My Printer Is Printing Stripes
Desktop printers contain complex combinations of permanent moving parts and consumable components that must be replaced on a regular basis. When your office printer produces output with striped patterns across or along the pages, you’re wasting paper and supplies until you figure out what’s wrong. The type of output defect you see and the printer you use will determine where you direct your troubleshooting.
Inkjet printers work by heating or applying an electric current to tiny nozzles, causing them to change shape and force ink onto the page. If you see voids or horizontal lines in your output, your printhead may have clogged nozzles. Inkjets do not tolerate downtime well, and it may take several head-cleaning cycles to break through dried ink. If the defects in your output cause the appearance of vertical lines in your page content to be disrupted, your printhead may need to be realigned. Cleaning and realignment both consume some of your installed ink, particularly if your equipment requires thorough cleaning or multiple adjustment cycles.
Laser Toner or Drum Cartridge
Laser printers print a full page at a time by transferring toner from a rotating drum onto paper and melting the toner with a heating unit. The drum is either a component of the toner cartridge or a separate consumable. Scratches on its photosensitive surface can cause stripes or lines in output in either case. Most cartridges have a spring-loaded shutter that opens when the consumable is inserted into the printer. Surface scratches may be visible if you remove the cartridge and gently open the shutter without touching the drum or anything else inside the cartridge. Replace the cartridge and reprint your document page to rule out consumables as the source of your problems.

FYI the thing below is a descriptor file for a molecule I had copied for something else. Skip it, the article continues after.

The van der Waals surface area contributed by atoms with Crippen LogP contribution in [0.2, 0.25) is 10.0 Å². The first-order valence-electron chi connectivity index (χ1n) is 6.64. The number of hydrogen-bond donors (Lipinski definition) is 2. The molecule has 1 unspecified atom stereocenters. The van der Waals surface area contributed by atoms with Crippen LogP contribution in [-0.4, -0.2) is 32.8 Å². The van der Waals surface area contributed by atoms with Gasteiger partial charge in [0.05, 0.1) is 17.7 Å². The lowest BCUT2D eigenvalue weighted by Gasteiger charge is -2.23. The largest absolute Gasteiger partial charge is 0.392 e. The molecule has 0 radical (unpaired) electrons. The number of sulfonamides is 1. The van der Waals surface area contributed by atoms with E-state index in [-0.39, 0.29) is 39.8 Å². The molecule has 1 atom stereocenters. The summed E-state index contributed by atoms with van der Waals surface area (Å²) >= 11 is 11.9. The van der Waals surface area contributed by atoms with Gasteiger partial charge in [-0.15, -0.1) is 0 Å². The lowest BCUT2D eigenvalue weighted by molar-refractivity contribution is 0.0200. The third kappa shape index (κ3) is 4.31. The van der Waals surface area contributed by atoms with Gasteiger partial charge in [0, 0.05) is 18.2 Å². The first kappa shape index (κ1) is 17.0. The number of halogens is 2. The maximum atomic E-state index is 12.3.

Toner is made up of ground plastic and colouring agents. Laser printers use a heating element called a fuser to bond it to paper, which melts the toner as the paper passes through the fuser’s rollers. If toner cakes onto the fuser or its rollers wear out, you may notice unexpected vertical lines across your output. You may be able to find a repetitive defect ruler published by the printer manufacturer for your hardware model to diagnose lines that form a repeating pattern. This document identifies the source of marks on the page based on their location in relation to the position of rollers and other print mechanism components. Some manufacturers restrict access to these service manuals to technicians only.
Unbonded toner can end up on the rollers or other moving parts of a laser printer and transfer to your output as stripes, tracks, or lines. Many roller marks create a distinct “tire-mark” pattern along each sheet as the paper passes through the printer. Curing these flaws necessitates a two-step process. Finding the source of stray toner may lead you to a leaky cartridge that gradually soils your machine or a one-time accident caused by attempting to reprint a page from another machine that fuses at a lower temperature than your printer. Depending on your level of experience and the design of your printer, cleaning the device may necessitate a service call.
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